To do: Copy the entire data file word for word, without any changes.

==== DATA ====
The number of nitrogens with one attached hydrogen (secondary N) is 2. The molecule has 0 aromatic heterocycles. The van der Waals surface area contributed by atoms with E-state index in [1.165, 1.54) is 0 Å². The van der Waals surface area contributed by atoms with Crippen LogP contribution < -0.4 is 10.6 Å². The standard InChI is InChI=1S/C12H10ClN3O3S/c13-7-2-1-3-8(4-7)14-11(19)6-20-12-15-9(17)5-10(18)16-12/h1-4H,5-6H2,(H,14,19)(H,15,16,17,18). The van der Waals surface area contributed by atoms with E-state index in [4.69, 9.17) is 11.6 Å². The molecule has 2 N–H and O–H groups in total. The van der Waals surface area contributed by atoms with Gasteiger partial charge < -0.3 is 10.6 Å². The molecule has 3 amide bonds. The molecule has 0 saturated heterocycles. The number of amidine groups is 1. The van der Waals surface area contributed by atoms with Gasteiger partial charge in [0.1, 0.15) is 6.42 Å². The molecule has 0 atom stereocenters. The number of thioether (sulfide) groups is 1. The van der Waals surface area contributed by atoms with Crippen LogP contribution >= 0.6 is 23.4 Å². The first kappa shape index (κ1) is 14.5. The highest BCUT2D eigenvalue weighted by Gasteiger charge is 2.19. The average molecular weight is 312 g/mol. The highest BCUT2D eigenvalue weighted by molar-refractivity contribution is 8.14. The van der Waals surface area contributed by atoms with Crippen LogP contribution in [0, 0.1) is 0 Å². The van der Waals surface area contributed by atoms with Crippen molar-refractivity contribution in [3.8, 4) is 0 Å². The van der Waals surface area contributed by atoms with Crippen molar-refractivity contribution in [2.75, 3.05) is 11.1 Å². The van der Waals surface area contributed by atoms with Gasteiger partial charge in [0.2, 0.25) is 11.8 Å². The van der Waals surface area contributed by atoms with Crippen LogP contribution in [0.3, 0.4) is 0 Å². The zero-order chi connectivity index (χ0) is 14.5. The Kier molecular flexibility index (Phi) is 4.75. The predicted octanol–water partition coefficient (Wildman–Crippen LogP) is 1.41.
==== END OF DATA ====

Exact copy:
The number of nitrogens with one attached hydrogen (secondary N) is 2. The molecule has 0 aromatic heterocycles. The van der Waals surface area contributed by atoms with E-state index in [1.165, 1.54) is 0 Å². The van der Waals surface area contributed by atoms with Crippen LogP contribution < -0.4 is 10.6 Å². The standard InChI is InChI=1S/C12H10ClN3O3S/c13-7-2-1-3-8(4-7)14-11(19)6-20-12-15-9(17)5-10(18)16-12/h1-4H,5-6H2,(H,14,19)(H,15,16,17,18). The van der Waals surface area contributed by atoms with E-state index in [4.69, 9.17) is 11.6 Å². The molecule has 2 N–H and O–H groups in total. The van der Waals surface area contributed by atoms with Gasteiger partial charge < -0.3 is 10.6 Å². The molecule has 3 amide bonds. The molecule has 0 saturated heterocycles. The number of amidine groups is 1. The van der Waals surface area contributed by atoms with Gasteiger partial charge in [0.1, 0.15) is 6.42 Å². The molecule has 0 atom stereocenters. The number of thioether (sulfide) groups is 1. The van der Waals surface area contributed by atoms with Crippen LogP contribution >= 0.6 is 23.4 Å². The first kappa shape index (κ1) is 14.5. The highest BCUT2D eigenvalue weighted by Gasteiger charge is 2.19. The average molecular weight is 312 g/mol. The highest BCUT2D eigenvalue weighted by molar-refractivity contribution is 8.14. The van der Waals surface area contributed by atoms with Crippen LogP contribution in [0, 0.1) is 0 Å². The van der Waals surface area contributed by atoms with Crippen molar-refractivity contribution in [3.8, 4) is 0 Å². The van der Waals surface area contributed by atoms with Crippen molar-refractivity contribution in [2.75, 3.05) is 11.1 Å². The van der Waals surface area contributed by atoms with Gasteiger partial charge in [0.2, 0.25) is 11.8 Å². The van der Waals surface area contributed by atoms with Crippen LogP contribution in [0.3, 0.4) is 0 Å². The zero-order chi connectivity index (χ0) is 14.5. The Kier molecular flexibility index (Phi) is 4.75. The predicted octanol–water partition coefficient (Wildman–Crippen LogP) is 1.41.